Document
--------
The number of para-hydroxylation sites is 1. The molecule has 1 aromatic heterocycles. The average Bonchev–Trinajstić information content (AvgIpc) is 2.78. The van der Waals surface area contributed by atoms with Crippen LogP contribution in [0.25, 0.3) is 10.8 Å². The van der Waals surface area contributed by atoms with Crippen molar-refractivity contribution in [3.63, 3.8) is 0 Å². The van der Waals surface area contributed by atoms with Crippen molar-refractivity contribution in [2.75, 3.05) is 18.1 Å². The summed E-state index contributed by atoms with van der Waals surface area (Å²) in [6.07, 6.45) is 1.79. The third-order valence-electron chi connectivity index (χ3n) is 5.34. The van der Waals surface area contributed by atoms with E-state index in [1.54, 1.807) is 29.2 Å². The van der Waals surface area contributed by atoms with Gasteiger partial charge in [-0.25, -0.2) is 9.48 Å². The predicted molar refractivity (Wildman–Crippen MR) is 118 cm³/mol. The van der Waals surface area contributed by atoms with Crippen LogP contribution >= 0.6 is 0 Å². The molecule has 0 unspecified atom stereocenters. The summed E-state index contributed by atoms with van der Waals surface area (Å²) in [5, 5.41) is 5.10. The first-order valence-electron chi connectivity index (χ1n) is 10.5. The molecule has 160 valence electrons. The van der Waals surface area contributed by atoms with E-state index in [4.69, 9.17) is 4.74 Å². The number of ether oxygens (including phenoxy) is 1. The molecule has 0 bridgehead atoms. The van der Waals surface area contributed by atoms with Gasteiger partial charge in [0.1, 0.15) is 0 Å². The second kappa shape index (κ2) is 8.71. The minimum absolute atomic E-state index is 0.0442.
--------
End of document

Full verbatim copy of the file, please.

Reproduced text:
The number of para-hydroxylation sites is 1. The molecule has 1 aromatic heterocycles. The average Bonchev–Trinajstić information content (AvgIpc) is 2.78. The van der Waals surface area contributed by atoms with Crippen LogP contribution in [0.25, 0.3) is 10.8 Å². The van der Waals surface area contributed by atoms with Crippen molar-refractivity contribution in [3.63, 3.8) is 0 Å². The van der Waals surface area contributed by atoms with Crippen molar-refractivity contribution in [2.75, 3.05) is 18.1 Å². The summed E-state index contributed by atoms with van der Waals surface area (Å²) in [6.07, 6.45) is 1.79. The third-order valence-electron chi connectivity index (χ3n) is 5.34. The van der Waals surface area contributed by atoms with E-state index in [1.54, 1.807) is 29.2 Å². The van der Waals surface area contributed by atoms with Gasteiger partial charge in [-0.25, -0.2) is 9.48 Å². The predicted molar refractivity (Wildman–Crippen MR) is 118 cm³/mol. The van der Waals surface area contributed by atoms with Crippen LogP contribution >= 0.6 is 0 Å². The molecule has 0 unspecified atom stereocenters. The summed E-state index contributed by atoms with van der Waals surface area (Å²) in [5, 5.41) is 5.10. The first-order valence-electron chi connectivity index (χ1n) is 10.5. The molecule has 160 valence electrons. The van der Waals surface area contributed by atoms with E-state index in [4.69, 9.17) is 4.74 Å². The number of ether oxygens (including phenoxy) is 1. The molecule has 0 bridgehead atoms. The van der Waals surface area contributed by atoms with Gasteiger partial charge in [0.1, 0.15) is 0 Å². The second kappa shape index (κ2) is 8.71. The minimum absolute atomic E-state index is 0.0442.